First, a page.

I have used some of it to make shelving inserts and found regular wood glue to be too much trouble and slow. I have tried a water-born wood finish such as stays clear and will not use anything else dries quick cleanup is easy has a good open time and adds strength and durability to the cardboard . works well when applying paper to re-enforce joints I used it like fiberglass. I am going to make one of these and I think applying paper to the inside would make the sound box more resonant.

uncle frogy
jonnyboy3233 years ago
Awesome Instructable. Thanks! Here is my replica! I noticed your barcode through your sound hole. Found a box with something applicable for my own :)
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eplunkett (author)  jonnyboy3233 years ago
Love it! Thanks for posting pictures!
http://www.facebook.com/photo.php?v=2768626016662
eplunkett (author)  Paul.Helbert3 years ago
Yay! After I wrote the instructable, I wound up gluing down my frets to eliminate buzzing. Looks like the rubberbands work okay too.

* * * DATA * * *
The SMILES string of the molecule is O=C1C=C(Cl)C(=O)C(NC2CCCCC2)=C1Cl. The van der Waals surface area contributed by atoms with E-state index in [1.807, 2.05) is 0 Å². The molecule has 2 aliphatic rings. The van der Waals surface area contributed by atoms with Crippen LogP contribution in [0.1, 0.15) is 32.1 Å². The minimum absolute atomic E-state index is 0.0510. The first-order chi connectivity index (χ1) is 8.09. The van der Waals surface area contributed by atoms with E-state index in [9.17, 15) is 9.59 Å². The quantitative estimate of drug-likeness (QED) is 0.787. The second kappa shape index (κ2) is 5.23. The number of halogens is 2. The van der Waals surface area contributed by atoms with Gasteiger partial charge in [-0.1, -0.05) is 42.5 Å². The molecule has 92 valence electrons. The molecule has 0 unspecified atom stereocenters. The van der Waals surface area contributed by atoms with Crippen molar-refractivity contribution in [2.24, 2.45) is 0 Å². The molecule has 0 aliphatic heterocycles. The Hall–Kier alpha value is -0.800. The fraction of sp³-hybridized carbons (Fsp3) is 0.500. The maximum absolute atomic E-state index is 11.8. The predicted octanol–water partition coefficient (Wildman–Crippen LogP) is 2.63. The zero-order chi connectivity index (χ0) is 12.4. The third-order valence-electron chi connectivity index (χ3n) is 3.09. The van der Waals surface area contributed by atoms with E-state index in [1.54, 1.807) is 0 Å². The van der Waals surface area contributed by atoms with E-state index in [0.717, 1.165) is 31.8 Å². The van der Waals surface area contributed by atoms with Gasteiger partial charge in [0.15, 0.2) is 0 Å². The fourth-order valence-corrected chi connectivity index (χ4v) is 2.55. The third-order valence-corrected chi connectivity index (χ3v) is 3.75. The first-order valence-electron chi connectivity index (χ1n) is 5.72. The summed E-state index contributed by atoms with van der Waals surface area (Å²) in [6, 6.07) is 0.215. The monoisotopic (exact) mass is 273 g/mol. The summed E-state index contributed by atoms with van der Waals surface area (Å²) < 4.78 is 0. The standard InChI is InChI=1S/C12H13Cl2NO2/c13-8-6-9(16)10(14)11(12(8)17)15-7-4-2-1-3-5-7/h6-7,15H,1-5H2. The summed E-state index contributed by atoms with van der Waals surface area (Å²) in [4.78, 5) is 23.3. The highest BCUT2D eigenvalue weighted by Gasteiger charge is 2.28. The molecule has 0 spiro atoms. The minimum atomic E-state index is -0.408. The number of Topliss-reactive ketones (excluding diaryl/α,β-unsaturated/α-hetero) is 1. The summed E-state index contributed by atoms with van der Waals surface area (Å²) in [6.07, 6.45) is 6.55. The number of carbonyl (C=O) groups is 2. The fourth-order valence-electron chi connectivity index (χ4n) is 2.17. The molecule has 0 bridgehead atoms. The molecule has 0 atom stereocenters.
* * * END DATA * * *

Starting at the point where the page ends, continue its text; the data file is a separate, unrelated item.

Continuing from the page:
Thanks for sharing!
A few tips:

Be aware that once it has set, PVA (Crosslink Polyvinyl Acetate) glues such as Titebond II, will not stick to themselves. Thus you will want to keep it off the surface of the top of the stack of body parts prior to adding the bracing and soundboard unless you are so well organized that you are going to add those parts in the same glue-up operation as building the body. (I'm thinking that sanding will remove this plastic glaze once the glue is cured hard - stay tuned).

I'm sure the neck joint would be stronger without PVA glue oozed out in the mortise as well. I'm thinking of using epoxy thickened with wood flour there, since it is gap filling and will get a grip in the corrugation holes thus increasing surface area.

A couple of straight pins driven through the stack can prevent shifting while waiting for the glue to set.
eplunkett (author)  Paul.Helbert3 years ago
This is really good info. I did not know that about wood glue. Is this plastic glaze a problem with all wood glues? Honestly when I was making my first cardboard uke, I just used whatever glue I had an it worked. I like the idea of epoxy with wood flour.